I love Hansen's portrayal of Southern California in the early seventies. Not just Los Angeles, but all the remote surrounding areas, many of which were undeveloped. I'm not sure if Arena Blanca is a real place, I've ne
Reading Hansen is like a lesson in superb writing.
“I told myself all that's wrong with us is misunderstanding. That's not good, but it's not the worst. The worst is not having anyone to have a misunderstanding with. It's not ecstasy. But it beats nothing. So —I came home.”

I marvel at Hansen's writing. But in this instalment I felt more connected to Dave Brandstetter's personal life rather than the mystery itself. And craved much more of it. In those rare moments when we get to see a glimpse into the heart of our PI, I empathised with his every
Richard Reviles Censorship Always in All Ways
Rating: 4* of five

The Publisher Says: "My name is David Brandstetter. I'm a claims investigator for the Medallion Life Insurance Company." He handed her a card. She didn't glance at it. "I'm looking for Peter Oats," he said.

"He's not here. I wish he were. Maybe you can help me. The police don't seem to care."

She was April Stannard. Her lover, Peter's father, had died. April believed he'd been murdered.

Dave Brandstetter's investigation takes him through the rare-book world, to backstage at a comm
3.5 stars

The second book of Joseph Hansen's "Dave Brandstetter" series brings Dave, claims investigator for Medallion Life Insurance Company, looking for a missing beneficiary. While I did enjoy it, but I didn't love it as much as I did book 1. There was a couple of things that made me feel that way ...

Peter Oats, the missing boy, was 'missing' for almost 2/3 of the book. When he did appear, it wasn't because Dave found him, but because he was coming to the police station himself. In that sense,
4.5 stars

I got accustomed to Hansen's style so the second book was easier for me to read. His characterization is precise as a scalpel - you can at times hear Dave's sarcasm dripping from the pages. I also like Dave's two sides - one, relentless investigator and two, man willing to compromise in order to make his relationship work. Great stuff.
Edina Rose
Second book in Brandsetter series, it's even better than the first. The mystery is better and there is actually a romance that ends well... for now - it's a series after all.

The mystery
A man is killed just after contacting his life insurance to change his beneficiary, but before he was abled to return the form send by the insurance company. Insurance detective Dave Brandsetter has to make sure that he has not been killed by the current beneficiary, his son. But when he comes to interrogate the s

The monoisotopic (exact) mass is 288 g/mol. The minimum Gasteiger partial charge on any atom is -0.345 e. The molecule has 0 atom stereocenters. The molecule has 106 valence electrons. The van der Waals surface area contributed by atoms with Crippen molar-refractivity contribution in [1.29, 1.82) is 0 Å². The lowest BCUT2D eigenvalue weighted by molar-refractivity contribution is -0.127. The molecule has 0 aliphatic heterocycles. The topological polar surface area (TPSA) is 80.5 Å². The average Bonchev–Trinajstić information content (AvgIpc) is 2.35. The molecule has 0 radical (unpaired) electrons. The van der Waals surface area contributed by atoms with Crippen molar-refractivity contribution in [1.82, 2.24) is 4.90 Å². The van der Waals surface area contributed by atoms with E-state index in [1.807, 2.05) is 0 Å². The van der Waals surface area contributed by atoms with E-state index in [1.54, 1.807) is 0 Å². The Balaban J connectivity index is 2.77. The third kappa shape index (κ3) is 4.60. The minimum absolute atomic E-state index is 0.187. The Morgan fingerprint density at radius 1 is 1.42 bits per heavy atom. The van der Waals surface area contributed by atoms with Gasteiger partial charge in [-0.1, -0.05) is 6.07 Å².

I've read one heck of a lot of murder mysteries, and I'm pretty good at spotting clues, guessing bad guys, and playing all the other games that go along with the genre. With this, the second of Hansen's Brandstetter series, written in the early 70's, I was successfully fooled. I completely missed a couple of important clues, and six pages from the end I had no idea who the bad guy was. Four paragraphs from the end I had no idea how Brandstetter was going to effect the capture. Yet it turned out ...more
In this second Dave Brandstetter mystery we find the insurance claims man investigating the drowning of John Oats. John Oats had been burned severely in an accident that disfigured him and left him depressed and in pain. The man also had changed his beneficiary to his life insurance policy from his ex wife, to his son who is now missing. The police and coroner have said that John's death was probably suicide, Dave thinks that there is more to it.Also, on the personal side, Dave has been in a thr ...more
Brandsetter walks a twisted road to a somewhat redemption in this tale of murder, addiction, filial and unrequited love.

I liked the slow pace and then acceleration of the plot ending in a abrupt stop. It didn't tie all loose ends and let the reader finish the story. I liked that David didn't give up on Doug even if it would have been the easy way out for the writer.

Really looking forward the next title.
Another captivating book in one of my favourite detective novel series. The mystery part kept me guessing till the end, but it was the portrayal of Dave's relationship with Doug, and the way they both struggle with coping with ghosts from their respective past, which inevitably affect their commitment to each other, what intrigued me the most.
J.R. Tomlin
I'm not quite sure why, but this has always been one of my favorites of the Brandstetter series. I admit that's not a great analysis. Maybe it's because Brandstetter I always found his relationship with Cecil a bit too perfect and liked it when they broke up for a while. I liked Brandstetter being mad at him.